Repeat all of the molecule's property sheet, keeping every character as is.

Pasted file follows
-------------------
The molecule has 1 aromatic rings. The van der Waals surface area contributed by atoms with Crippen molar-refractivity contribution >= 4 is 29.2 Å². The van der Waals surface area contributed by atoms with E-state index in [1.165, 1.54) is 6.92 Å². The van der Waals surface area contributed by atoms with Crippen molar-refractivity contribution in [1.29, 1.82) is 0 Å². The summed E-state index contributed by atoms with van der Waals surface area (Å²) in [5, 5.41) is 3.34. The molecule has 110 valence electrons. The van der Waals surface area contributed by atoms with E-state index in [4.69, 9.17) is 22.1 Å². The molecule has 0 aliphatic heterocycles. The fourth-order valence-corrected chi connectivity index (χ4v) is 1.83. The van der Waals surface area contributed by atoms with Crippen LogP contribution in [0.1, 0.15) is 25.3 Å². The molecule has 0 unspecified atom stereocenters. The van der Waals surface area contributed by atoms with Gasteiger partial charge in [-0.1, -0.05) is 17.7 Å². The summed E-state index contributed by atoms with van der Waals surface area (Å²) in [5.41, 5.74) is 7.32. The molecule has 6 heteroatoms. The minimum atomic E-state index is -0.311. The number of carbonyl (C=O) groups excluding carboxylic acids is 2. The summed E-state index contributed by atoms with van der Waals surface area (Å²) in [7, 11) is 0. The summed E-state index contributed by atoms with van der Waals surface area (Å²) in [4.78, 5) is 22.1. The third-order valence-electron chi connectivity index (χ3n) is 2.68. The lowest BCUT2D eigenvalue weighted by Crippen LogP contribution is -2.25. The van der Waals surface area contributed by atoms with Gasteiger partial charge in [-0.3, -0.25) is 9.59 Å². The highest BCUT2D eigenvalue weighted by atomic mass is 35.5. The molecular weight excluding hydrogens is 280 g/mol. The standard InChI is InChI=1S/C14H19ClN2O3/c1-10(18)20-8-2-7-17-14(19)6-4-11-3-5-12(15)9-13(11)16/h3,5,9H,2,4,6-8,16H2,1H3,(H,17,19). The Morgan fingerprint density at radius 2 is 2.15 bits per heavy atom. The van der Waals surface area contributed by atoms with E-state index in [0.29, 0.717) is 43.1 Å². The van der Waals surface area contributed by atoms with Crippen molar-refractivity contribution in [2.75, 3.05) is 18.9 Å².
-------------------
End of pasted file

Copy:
The molecule has 1 aromatic rings. The van der Waals surface area contributed by atoms with Crippen molar-refractivity contribution >= 4 is 29.2 Å². The van der Waals surface area contributed by atoms with E-state index in [1.165, 1.54) is 6.92 Å². The van der Waals surface area contributed by atoms with Crippen molar-refractivity contribution in [1.29, 1.82) is 0 Å². The summed E-state index contributed by atoms with van der Waals surface area (Å²) in [5, 5.41) is 3.34. The molecule has 110 valence electrons. The van der Waals surface area contributed by atoms with E-state index in [4.69, 9.17) is 22.1 Å². The molecule has 0 aliphatic heterocycles. The fourth-order valence-corrected chi connectivity index (χ4v) is 1.83. The van der Waals surface area contributed by atoms with Crippen LogP contribution in [0.1, 0.15) is 25.3 Å². The molecule has 0 unspecified atom stereocenters. The van der Waals surface area contributed by atoms with Gasteiger partial charge in [-0.1, -0.05) is 17.7 Å². The summed E-state index contributed by atoms with van der Waals surface area (Å²) in [5.41, 5.74) is 7.32. The molecule has 6 heteroatoms. The minimum atomic E-state index is -0.311. The number of carbonyl (C=O) groups excluding carboxylic acids is 2. The summed E-state index contributed by atoms with van der Waals surface area (Å²) in [7, 11) is 0. The summed E-state index contributed by atoms with van der Waals surface area (Å²) in [4.78, 5) is 22.1. The third-order valence-electron chi connectivity index (χ3n) is 2.68. The lowest BCUT2D eigenvalue weighted by Crippen LogP contribution is -2.25. The van der Waals surface area contributed by atoms with Gasteiger partial charge in [-0.3, -0.25) is 9.59 Å². The highest BCUT2D eigenvalue weighted by atomic mass is 35.5. The molecular weight excluding hydrogens is 280 g/mol. The standard InChI is InChI=1S/C14H19ClN2O3/c1-10(18)20-8-2-7-17-14(19)6-4-11-3-5-12(15)9-13(11)16/h3,5,9H,2,4,6-8,16H2,1H3,(H,17,19). The Morgan fingerprint density at radius 2 is 2.15 bits per heavy atom. The van der Waals surface area contributed by atoms with E-state index in [0.29, 0.717) is 43.1 Å². The van der Waals surface area contributed by atoms with Crippen molar-refractivity contribution in [2.75, 3.05) is 18.9 Å².